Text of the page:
• What is the behavior change introduced by this PR?

    Behaviour is changed in three ways. First, as per the goal of this PR, optional indexes are no longer wiped again when the node is restarted before reindexing is completed. This aligns the wiping behavior of optional indexes with that of required indexes. Second, when a user requests a reindex through the GUI, this request is no longer ignored, reversing a subtle bug introduced in b47bd95. Third, the log line “Initializing databases…\n” is removed. 

  • What are the two ways an optional index can process new blocks?

    When an optional index is initialized, it checks if its highest block is the same as the current chaintip. If it is not, it will first process all missing blocks with a background sync, through BaseIndex::StartBackgroundSync(). When the index catches up with the chaintip, it will process all further blocks through the validation interface using ValidationSignals::BlockConnected

  • How does this PR affect the logic of optional indexes processing new blocks?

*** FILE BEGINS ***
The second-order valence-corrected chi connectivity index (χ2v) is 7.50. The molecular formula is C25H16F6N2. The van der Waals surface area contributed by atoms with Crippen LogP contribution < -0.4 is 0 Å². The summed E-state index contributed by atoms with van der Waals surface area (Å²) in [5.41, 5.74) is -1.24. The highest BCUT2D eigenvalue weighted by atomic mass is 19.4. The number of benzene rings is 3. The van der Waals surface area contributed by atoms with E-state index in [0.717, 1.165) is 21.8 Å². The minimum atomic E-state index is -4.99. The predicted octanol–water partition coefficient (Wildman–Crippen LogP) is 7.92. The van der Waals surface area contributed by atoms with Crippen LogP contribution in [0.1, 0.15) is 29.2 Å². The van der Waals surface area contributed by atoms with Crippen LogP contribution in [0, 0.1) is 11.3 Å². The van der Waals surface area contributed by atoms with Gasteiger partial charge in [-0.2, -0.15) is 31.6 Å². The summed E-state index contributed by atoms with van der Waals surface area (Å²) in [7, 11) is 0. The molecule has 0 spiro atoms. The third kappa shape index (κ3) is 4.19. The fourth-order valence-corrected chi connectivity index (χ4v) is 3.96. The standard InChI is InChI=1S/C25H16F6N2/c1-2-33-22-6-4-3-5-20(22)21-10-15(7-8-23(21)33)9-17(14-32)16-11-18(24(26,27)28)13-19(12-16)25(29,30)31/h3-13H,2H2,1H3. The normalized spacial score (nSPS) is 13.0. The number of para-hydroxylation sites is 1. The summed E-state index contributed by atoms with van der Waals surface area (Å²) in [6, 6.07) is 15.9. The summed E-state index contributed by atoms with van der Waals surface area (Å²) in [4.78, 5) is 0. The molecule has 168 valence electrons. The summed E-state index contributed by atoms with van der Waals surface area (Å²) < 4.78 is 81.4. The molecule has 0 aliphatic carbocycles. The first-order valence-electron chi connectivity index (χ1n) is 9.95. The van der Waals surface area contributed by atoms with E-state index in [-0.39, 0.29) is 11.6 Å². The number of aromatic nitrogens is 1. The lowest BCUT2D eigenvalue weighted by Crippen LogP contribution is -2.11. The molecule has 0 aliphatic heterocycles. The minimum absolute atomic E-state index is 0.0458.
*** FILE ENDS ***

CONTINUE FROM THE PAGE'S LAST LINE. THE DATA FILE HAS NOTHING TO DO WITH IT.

Before this PR, wiping the optional indexes without wiping the chainstate means these indexes will be considered out-of-sync. As per the previous question, that means they will first perform a background sync before switching to the validation interface. With this PR, the optional indexes remain in sync with the chainstate, and as such no background sync is required. Note: background sync only starts after reindex has completed, whereas processing validation events happens in parallel. 

Releases and release candidates

New releases and release candidates for popular Bitcoin infrastructure projects. Please consider upgrading to new releases or helping to test release candidates.

  • Core Lightning 24.05 is a release of the next major version of this popular LN node implementation. It includes improvements that help it better work with a pruned full node (see Newsletter #300), allows the check RPC to work with plugins (see Newsletter #302), stability improvements (such as those described in Newsletters #303 and #304), allows more robust delivery of offer invoices (see Newsletter #304), and a fix for a fee overpayment issue when the ignore_fee_limits configuration option is used (see Newsletter #306).